From interactive flowers to dancing lights to immersive whirlpools, ever wondered how teamLab’s magical work comes alive? Today we share a sneak peek behind-the-scenes story of our Interactive Engineer Jasper Degens and his voyage with teamLab.
Interactive Team / Jasper Degens
Graduated from the Department of Computer Science at Tufts University, the USA in 2014. He joined teamLab interactive team in 2016. Participating in installation projects such as interactive projection mapping and in the spatial direction of sports events.
What do you do at teamLab?
As an engineer in the interactive team, I develop real-time digital artworks that react to their surroundings. The ‘Spirits of the Flowers’ project in “MORI Building DIGITAL ART MUSEUM：teamLab Borderless” where flowers respond to people’s movements and ‘Walk, Walk, Walk: Search, Deviate, Reunite’ where anonymous figures walk freely around the museum are some examples.
Tell us your background
I always believed that when technology is paired with other fields like art or education, it can empower people on an unimaginable level. At Tufts University in Boston, I majored in Computer Science with a focus on Musical Engineering. Since then, I have been exploring the exciting possibilities of technology. I started as a consultant for a financial software company in London, then I worked on software/hardware design for musicians in Vietnam. Before joining teamLab in Tokyo, I was working as a facilitator for a digital education company in Sydney.
How did your journey with teamLab begin?
It all began unexpectedly when I came across an interactive installation during a business trip to Hong Kong. The installation was a large crystal chandelier built out of LED strips that allowed viewers to change the displayed content with their smartphones. I worked with LED strips at university, but how it was presented was really interesting. Paired with music and space, it was overwhelmingly emotional and special.
I didn't know anything about teamLab. I didn’t even know teamLab was in Japan but what I did know was the potential for digital art and how underutilized it was and still is. Making public spaces interactive and bringing people together in those places using technology is a powerful idea. I felt that teamLab was on that road so I got in touch.
I still remember how I went through the all selection processes.
At the time I applied, there really was no process for international members. I first messaged a teamLab member whose email I found on the internet directly but never heard back, so then I went through Pace Gallery and was actually put in touch with teamLab’s communication director, who then connected me with teamLab’s CTO. Then I had an interview with teamLab’s CTO and COO, and then another interview with about 10 members of the interactive team, then another interview, then I flew to Japan, then another interview and then received a contract.
It was pretty all over the place. I really think it was the first time for everyone for a member to enter the company in that way, but luckily now we have been working to make the process a lot more straightforward.
What is it like to work at teamLab?
I really wanted to find out exactly to what level I can use spaces to bring people together with digital tools. At teamLab, I get to explore this as much as I can. It’s exciting yet challenging. From ice rinks, to water, to concerts, the projects are all so unique and the locations are so diverse: everywhere from Paris to Manila to Singapore and the U.S.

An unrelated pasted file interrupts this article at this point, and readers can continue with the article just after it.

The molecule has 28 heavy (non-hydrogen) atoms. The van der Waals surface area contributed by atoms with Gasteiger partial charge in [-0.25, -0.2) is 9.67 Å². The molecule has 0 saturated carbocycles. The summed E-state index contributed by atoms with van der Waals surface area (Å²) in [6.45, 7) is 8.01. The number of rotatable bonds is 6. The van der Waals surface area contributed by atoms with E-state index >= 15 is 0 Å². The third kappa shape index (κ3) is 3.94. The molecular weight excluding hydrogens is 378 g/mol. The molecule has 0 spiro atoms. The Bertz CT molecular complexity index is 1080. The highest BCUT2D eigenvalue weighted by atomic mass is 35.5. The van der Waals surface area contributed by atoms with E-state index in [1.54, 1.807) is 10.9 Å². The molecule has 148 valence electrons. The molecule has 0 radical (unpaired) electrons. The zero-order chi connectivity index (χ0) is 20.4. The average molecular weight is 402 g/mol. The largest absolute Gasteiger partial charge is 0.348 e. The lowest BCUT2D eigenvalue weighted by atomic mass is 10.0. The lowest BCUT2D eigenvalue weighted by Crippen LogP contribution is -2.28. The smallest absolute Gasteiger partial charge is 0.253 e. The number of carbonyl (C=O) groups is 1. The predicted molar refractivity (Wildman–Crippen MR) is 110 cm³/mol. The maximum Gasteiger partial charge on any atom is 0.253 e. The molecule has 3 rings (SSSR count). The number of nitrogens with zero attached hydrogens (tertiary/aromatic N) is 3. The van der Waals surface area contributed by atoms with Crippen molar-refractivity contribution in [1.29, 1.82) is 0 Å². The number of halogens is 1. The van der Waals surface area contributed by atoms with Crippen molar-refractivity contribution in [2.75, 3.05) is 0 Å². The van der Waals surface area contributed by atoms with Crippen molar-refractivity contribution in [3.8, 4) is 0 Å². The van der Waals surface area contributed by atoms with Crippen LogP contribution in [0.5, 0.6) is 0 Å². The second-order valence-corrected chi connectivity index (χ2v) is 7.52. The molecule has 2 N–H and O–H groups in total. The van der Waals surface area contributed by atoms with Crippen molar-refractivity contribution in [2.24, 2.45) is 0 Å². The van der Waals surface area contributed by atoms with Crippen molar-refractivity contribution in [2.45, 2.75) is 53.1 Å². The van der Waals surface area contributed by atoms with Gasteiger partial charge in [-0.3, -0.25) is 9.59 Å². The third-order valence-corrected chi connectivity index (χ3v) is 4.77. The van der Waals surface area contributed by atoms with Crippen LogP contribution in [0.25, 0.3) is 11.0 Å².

But the biggest reward has been the connections I have made with the people here. I didn't speak Japanese at first so I couldn't communicate well, but since the non-communicative period I have built a really strong relationship with my team members and that is very meaningful.
What are other challenges you have faced at teamLab?
Working at teamLab was a bit intimidating at first because I work with such talented individuals who are at the forefront of digital art and I wasn't that confident in my capabilities. But my colleagues accepted, welcomed, and inspired me. They helped me get to where I am now. My colleagues are my friends and family here.
What is it like to work in Tokyo?
Tokyo is a really comfortable place to live in. There is always a lot to do. Several colleagues introduced me to DJing and VJing so I DJ and VJ with him together after working hour. Also, I often have visitors dropping by. In fact, my parents recently visited me. I wanted to take them to teamLab exhibit but at that timing there is no ongoing event.
Who would you recommend to work here?
I encourage students to think outside of the box a bit in terms of what they can do. Especially in the U.S., if you are in a computer science department, you are on track to go to Silicon Valley or a larger tech company. That’s great, but many people feel confined by that. I did a bit as well but there's just a bigger world with many possibilities out there.
If you want to do something a bit more expressive, adventurous, and unconventional, this is a really cool field. teamLab has the resources, the tools, and the track record to enable people to have this experience. You are inspired to be creative.
Anything else you would like to add?
It has been a bizarre journey going to a place not speaking the language to being involved in all these high-profile projects. It has been really rewarding and I am appreciative and proud of the accomplishments that we've had as a company and individually.
We have already done so much by allowing the public to see that there is all this potential in digital art and technology, yet we have barely scratched the surface. My journey with teamLab was totally unexpected, but often the best things in life are unexpected.